A new article on the history of attachment is now in press at the European Journal of Developmental Psychology. Marga Vicedo‘s piece explores the reception of John Bowlby’s and Mary Ainsworth’s theories of attachment and puts these into context. Full details below.
“Putting attachment in its place: Disciplinary and cultural contexts,” by Marga Vicedo. The abstract reads,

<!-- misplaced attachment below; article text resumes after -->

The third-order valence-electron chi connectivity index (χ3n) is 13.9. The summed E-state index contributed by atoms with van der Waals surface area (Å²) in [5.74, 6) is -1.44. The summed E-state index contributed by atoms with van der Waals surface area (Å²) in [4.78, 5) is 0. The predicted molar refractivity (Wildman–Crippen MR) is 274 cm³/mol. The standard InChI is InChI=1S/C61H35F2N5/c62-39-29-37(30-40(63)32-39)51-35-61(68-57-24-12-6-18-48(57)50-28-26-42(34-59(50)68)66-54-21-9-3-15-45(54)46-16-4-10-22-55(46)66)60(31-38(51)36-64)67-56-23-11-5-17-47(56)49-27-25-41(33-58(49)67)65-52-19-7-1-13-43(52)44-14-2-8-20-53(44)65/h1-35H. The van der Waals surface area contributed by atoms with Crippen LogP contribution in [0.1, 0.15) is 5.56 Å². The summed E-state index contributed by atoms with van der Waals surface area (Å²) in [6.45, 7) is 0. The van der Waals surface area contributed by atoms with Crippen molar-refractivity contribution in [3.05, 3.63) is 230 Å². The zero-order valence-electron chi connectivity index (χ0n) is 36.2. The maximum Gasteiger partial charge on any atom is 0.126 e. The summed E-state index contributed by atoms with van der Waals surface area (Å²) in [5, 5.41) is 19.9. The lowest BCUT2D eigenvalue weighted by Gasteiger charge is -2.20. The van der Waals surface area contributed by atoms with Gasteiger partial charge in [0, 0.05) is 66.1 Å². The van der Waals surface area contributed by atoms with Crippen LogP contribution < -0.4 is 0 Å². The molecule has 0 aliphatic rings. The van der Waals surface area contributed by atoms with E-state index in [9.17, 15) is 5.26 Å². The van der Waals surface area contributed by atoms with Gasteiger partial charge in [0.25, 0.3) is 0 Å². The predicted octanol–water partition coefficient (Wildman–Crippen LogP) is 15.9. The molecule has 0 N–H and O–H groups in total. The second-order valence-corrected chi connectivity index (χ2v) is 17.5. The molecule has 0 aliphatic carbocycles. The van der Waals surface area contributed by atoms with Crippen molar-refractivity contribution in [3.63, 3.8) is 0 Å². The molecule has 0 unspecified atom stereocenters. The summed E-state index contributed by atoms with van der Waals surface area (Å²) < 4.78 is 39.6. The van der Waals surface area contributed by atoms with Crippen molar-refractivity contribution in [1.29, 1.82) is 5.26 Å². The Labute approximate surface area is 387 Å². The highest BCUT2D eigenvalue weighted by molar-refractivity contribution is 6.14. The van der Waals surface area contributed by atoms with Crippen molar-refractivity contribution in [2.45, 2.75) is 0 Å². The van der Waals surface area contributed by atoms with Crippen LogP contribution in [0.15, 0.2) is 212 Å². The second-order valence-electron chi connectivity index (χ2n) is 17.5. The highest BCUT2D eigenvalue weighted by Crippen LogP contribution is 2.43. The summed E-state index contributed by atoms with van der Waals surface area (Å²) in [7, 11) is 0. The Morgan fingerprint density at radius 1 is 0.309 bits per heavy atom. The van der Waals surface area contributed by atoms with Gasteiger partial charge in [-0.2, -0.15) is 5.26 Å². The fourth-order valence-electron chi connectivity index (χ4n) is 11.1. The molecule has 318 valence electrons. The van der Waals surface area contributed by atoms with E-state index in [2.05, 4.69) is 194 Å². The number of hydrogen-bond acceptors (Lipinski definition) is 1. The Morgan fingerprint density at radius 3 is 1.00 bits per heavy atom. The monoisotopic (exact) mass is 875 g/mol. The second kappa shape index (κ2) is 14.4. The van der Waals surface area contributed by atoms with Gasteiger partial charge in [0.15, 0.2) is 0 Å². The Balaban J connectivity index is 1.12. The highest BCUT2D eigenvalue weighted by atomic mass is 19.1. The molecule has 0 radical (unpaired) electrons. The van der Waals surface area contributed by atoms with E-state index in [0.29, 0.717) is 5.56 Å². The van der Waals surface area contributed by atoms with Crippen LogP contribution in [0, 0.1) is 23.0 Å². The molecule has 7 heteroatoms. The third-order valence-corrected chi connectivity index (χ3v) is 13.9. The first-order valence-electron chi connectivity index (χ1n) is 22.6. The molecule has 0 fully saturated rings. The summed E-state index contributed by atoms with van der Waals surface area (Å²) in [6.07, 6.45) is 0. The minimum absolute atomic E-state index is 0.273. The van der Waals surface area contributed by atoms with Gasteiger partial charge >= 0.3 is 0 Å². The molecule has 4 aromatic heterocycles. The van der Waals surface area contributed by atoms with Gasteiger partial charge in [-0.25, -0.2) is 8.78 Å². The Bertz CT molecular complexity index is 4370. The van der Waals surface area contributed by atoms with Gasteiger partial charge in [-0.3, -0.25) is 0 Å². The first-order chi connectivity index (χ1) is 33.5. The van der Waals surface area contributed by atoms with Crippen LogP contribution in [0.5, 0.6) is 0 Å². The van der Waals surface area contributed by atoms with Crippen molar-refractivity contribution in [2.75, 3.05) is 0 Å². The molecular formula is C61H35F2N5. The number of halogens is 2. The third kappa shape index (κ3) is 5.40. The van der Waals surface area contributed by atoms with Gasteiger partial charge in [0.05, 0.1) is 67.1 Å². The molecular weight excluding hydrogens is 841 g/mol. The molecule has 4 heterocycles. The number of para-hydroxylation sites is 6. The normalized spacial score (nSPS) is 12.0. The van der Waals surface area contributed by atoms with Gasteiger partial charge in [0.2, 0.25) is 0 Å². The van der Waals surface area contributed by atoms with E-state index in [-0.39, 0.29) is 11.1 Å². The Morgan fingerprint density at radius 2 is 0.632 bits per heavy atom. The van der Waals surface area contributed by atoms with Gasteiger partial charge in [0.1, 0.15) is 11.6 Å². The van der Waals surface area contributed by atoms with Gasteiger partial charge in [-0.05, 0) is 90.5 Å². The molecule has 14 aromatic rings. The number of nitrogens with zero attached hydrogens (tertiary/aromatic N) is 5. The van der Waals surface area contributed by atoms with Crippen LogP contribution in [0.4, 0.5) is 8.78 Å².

This paper examines the reception of John Bowlby’s and Mary Ainsworth’s ethological theory of attachment among anthropologists and cultural psychologists. First, it shows that from Margaret Mead’s criticisms in the mid 1950s to the present, many of them have challenged the main tenets of attachment theory but attachment theorists ignored those challenges. Second, it argues that we need to understand the different disciplinary goals of psychology and anthropology after WWII in order to illuminate the lack of attention to children’s cultural context in attachment research. The privileging within psychology of laboratory data over field observations supported the rise of attachment research focused on the strange situation procedure and contributed to the neglect of ethnographic data about children in their socio-cultural milieu. Recognizing the importance of studying children in context, however, recent studies by anthropologists and developmental psychologists sensitive to the power of culture have deepened the challenge to attachment theory.